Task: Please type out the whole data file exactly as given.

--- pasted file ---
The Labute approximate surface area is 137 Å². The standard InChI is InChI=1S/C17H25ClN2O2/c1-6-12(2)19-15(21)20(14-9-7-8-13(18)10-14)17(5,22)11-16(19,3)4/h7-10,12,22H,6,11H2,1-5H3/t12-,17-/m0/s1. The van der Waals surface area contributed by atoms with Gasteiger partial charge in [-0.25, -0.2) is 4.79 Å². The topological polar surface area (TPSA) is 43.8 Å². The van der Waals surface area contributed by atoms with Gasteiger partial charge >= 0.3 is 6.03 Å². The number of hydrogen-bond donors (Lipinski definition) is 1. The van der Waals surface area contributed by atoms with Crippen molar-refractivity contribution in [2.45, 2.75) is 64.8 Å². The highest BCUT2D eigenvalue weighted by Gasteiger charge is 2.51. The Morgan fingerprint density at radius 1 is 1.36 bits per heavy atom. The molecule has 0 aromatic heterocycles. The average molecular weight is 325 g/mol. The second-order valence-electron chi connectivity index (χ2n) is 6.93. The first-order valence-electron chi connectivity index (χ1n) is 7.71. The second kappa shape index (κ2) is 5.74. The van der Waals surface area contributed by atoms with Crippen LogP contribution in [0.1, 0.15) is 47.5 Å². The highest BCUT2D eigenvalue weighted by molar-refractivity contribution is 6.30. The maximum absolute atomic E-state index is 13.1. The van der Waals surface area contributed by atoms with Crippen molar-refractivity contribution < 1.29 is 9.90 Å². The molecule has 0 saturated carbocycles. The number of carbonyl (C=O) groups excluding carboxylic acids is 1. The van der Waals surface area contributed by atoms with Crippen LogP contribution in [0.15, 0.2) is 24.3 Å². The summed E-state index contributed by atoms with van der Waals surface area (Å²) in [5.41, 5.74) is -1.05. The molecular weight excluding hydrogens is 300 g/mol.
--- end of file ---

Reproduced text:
The Labute approximate surface area is 137 Å². The standard InChI is InChI=1S/C17H25ClN2O2/c1-6-12(2)19-15(21)20(14-9-7-8-13(18)10-14)17(5,22)11-16(19,3)4/h7-10,12,22H,6,11H2,1-5H3/t12-,17-/m0/s1. The van der Waals surface area contributed by atoms with Gasteiger partial charge in [-0.25, -0.2) is 4.79 Å². The topological polar surface area (TPSA) is 43.8 Å². The van der Waals surface area contributed by atoms with Gasteiger partial charge >= 0.3 is 6.03 Å². The number of hydrogen-bond donors (Lipinski definition) is 1. The van der Waals surface area contributed by atoms with Crippen molar-refractivity contribution in [2.45, 2.75) is 64.8 Å². The highest BCUT2D eigenvalue weighted by Gasteiger charge is 2.51. The Morgan fingerprint density at radius 1 is 1.36 bits per heavy atom. The molecule has 0 aromatic heterocycles. The average molecular weight is 325 g/mol. The second-order valence-electron chi connectivity index (χ2n) is 6.93. The first-order valence-electron chi connectivity index (χ1n) is 7.71. The second kappa shape index (κ2) is 5.74. The van der Waals surface area contributed by atoms with Crippen LogP contribution in [0.1, 0.15) is 47.5 Å². The highest BCUT2D eigenvalue weighted by molar-refractivity contribution is 6.30. The maximum absolute atomic E-state index is 13.1. The van der Waals surface area contributed by atoms with Crippen molar-refractivity contribution < 1.29 is 9.90 Å². The molecule has 0 saturated carbocycles. The number of carbonyl (C=O) groups excluding carboxylic acids is 1. The van der Waals surface area contributed by atoms with Crippen LogP contribution in [0.15, 0.2) is 24.3 Å². The summed E-state index contributed by atoms with van der Waals surface area (Å²) in [5.41, 5.74) is -1.05. The molecular weight excluding hydrogens is 300 g/mol.